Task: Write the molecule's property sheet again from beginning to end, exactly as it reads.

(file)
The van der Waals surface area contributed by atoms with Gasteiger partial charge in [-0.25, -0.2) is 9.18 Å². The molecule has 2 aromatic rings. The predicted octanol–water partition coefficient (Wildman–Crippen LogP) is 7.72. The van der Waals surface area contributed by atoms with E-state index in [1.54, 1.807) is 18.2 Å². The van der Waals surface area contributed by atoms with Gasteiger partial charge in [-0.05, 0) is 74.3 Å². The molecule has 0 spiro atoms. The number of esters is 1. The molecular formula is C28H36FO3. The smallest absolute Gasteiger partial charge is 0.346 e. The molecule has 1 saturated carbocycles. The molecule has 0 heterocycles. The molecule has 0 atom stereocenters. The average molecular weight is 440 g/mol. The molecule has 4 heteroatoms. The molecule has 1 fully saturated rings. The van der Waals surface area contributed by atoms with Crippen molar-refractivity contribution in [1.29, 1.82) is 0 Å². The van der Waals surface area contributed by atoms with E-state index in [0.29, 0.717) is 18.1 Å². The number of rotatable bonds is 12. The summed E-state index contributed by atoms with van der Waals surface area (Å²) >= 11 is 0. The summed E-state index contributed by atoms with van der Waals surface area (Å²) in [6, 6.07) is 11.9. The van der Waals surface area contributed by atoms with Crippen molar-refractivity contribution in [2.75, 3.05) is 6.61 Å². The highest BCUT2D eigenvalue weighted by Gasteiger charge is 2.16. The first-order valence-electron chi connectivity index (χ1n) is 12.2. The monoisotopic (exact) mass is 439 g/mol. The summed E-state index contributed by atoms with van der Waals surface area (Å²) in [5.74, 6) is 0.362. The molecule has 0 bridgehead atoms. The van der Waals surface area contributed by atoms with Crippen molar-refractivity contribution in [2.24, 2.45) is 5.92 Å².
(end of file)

The van der Waals surface area contributed by atoms with Gasteiger partial charge in [-0.25, -0.2) is 9.18 Å². The molecule has 2 aromatic rings. The predicted octanol–water partition coefficient (Wildman–Crippen LogP) is 7.72. The van der Waals surface area contributed by atoms with E-state index in [1.54, 1.807) is 18.2 Å². The van der Waals surface area contributed by atoms with Gasteiger partial charge in [-0.05, 0) is 74.3 Å². The molecule has 0 spiro atoms. The number of esters is 1. The molecular formula is C28H36FO3. The smallest absolute Gasteiger partial charge is 0.346 e. The molecule has 1 saturated carbocycles. The molecule has 0 heterocycles. The molecule has 0 atom stereocenters. The average molecular weight is 440 g/mol. The molecule has 4 heteroatoms. The molecule has 1 fully saturated rings. The van der Waals surface area contributed by atoms with Crippen molar-refractivity contribution in [1.29, 1.82) is 0 Å². The van der Waals surface area contributed by atoms with E-state index in [0.29, 0.717) is 18.1 Å². The number of rotatable bonds is 12. The summed E-state index contributed by atoms with van der Waals surface area (Å²) >= 11 is 0. The summed E-state index contributed by atoms with van der Waals surface area (Å²) in [6, 6.07) is 11.9. The van der Waals surface area contributed by atoms with Crippen molar-refractivity contribution in [2.75, 3.05) is 6.61 Å². The highest BCUT2D eigenvalue weighted by Gasteiger charge is 2.16. The first-order valence-electron chi connectivity index (χ1n) is 12.2. The monoisotopic (exact) mass is 439 g/mol. The summed E-state index contributed by atoms with van der Waals surface area (Å²) in [5.74, 6) is 0.362. The molecule has 0 bridgehead atoms. The van der Waals surface area contributed by atoms with Crippen molar-refractivity contribution in [2.24, 2.45) is 5.92 Å².